The Background:

Lengthy just before Hinduism and Buddhism, the smart masters of India practiced and transmitted powerful mantras, of which the Hamsa meditation is said to be the foremost. This timeless wisdom mantra belongs to the ancient Vedic spiritual tradition.

The Vedas are the oldest of man’s scriptures, historical holy texts passed down via the generations. The mantra alone is element of the oral custom that has continued via many generations.

While this is not a Buddhist meditation, it belongs to the Indian yoga custom that the Buddha himself practiced. Call Our Team Today

The Technique:

The mantra itself is deceptively basic. All we need to have to do is breath in and out by the nostrils. As we do this we repeat to ourselves the syllable HAM on the in-breath, and the syllable SO on the out-breath.

Repeat on the in-breath: HAM

On the out-breath: SO

The Meaning:

The syllable HAM signifies and embodies the expansive masculine yang vitality the syllable SO signifies the centripetal yin, female electrical power. HAMSA indicates white swan. The swan is an ancient symbol of non secular grace and purity.

The Reason:

The Hamsa meditation can help us obtain the grace inside and carries us further than our limited ideas. It assists us lose destructive feelings that we are ‘ugly ducklings’ and reminds us that we are all graceful and pure swans. It can help our spiritual daily life acquire wings.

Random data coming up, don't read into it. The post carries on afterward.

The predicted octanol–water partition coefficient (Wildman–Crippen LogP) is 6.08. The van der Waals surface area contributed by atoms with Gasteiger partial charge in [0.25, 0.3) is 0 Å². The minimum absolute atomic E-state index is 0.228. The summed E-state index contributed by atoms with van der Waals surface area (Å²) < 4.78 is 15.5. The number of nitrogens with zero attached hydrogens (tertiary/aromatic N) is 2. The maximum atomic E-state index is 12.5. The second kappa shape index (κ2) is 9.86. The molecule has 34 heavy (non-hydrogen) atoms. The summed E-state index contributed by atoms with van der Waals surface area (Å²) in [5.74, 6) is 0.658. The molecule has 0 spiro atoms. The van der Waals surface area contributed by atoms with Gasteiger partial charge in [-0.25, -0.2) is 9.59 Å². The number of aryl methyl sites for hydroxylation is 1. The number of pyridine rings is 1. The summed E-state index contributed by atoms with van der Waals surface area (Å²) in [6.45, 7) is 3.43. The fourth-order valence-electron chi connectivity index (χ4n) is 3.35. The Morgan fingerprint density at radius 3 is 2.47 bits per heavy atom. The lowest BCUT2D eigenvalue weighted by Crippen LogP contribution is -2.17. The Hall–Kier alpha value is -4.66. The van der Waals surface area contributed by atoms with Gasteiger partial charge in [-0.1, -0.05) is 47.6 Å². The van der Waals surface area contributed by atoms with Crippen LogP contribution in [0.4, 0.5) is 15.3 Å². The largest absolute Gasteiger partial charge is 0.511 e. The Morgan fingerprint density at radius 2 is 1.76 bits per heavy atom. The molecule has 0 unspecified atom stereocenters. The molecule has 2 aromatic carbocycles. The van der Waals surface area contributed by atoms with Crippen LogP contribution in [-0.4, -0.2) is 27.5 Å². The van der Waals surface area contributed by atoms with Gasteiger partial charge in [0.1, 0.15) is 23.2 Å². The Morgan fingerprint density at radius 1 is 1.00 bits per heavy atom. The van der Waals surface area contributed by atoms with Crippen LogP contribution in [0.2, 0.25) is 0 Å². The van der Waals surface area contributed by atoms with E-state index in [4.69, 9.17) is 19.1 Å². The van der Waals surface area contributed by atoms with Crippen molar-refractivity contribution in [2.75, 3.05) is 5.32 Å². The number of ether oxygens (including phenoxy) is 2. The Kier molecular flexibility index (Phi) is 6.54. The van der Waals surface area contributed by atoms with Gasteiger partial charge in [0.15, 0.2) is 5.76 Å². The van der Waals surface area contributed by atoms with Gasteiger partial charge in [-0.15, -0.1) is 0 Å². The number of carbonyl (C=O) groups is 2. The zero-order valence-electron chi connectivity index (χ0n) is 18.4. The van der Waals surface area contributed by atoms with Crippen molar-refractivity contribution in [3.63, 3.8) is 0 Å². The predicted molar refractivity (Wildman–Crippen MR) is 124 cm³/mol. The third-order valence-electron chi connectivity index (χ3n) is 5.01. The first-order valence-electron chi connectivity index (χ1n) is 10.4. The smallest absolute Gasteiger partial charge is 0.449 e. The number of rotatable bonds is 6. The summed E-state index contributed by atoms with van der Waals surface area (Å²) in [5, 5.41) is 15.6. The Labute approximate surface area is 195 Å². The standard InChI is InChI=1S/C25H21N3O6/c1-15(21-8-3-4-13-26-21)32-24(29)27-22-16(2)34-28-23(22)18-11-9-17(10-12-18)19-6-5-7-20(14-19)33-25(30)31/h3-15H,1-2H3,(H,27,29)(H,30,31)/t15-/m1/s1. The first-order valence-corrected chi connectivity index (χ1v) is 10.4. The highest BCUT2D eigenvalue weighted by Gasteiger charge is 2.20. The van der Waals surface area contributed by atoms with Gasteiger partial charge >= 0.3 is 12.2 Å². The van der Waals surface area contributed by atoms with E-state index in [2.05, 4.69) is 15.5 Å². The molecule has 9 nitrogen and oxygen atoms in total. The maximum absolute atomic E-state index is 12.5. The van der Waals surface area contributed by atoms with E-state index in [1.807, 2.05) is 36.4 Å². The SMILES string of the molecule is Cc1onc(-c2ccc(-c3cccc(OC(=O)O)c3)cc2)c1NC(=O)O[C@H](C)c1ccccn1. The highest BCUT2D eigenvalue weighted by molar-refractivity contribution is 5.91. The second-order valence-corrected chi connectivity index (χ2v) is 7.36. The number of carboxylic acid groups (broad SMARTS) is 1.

Ancient teachings say this mantra is a vibration of infinite consciousness, uniting us every with divine resource. It is explained that this mantra can help us erase duality and the sense that we are unique or different from just about every other.

We simply cannot obtain the enlightenment we request right up until we know that we are all 1 there is no ‘other’. The Hamsa meditation helps us to join with the divine really like and profound electrical power that flows by the universe and via each individual of us.

Chant this mantra for the duration of your meditation:

HAM on the inhalation

SO on the exhalation

There is a joke in Buddhist circles: “You should not just do a little something, sit there.”

(Inspired by Lama Surya Das: Letting go of the individual you utilised to be)


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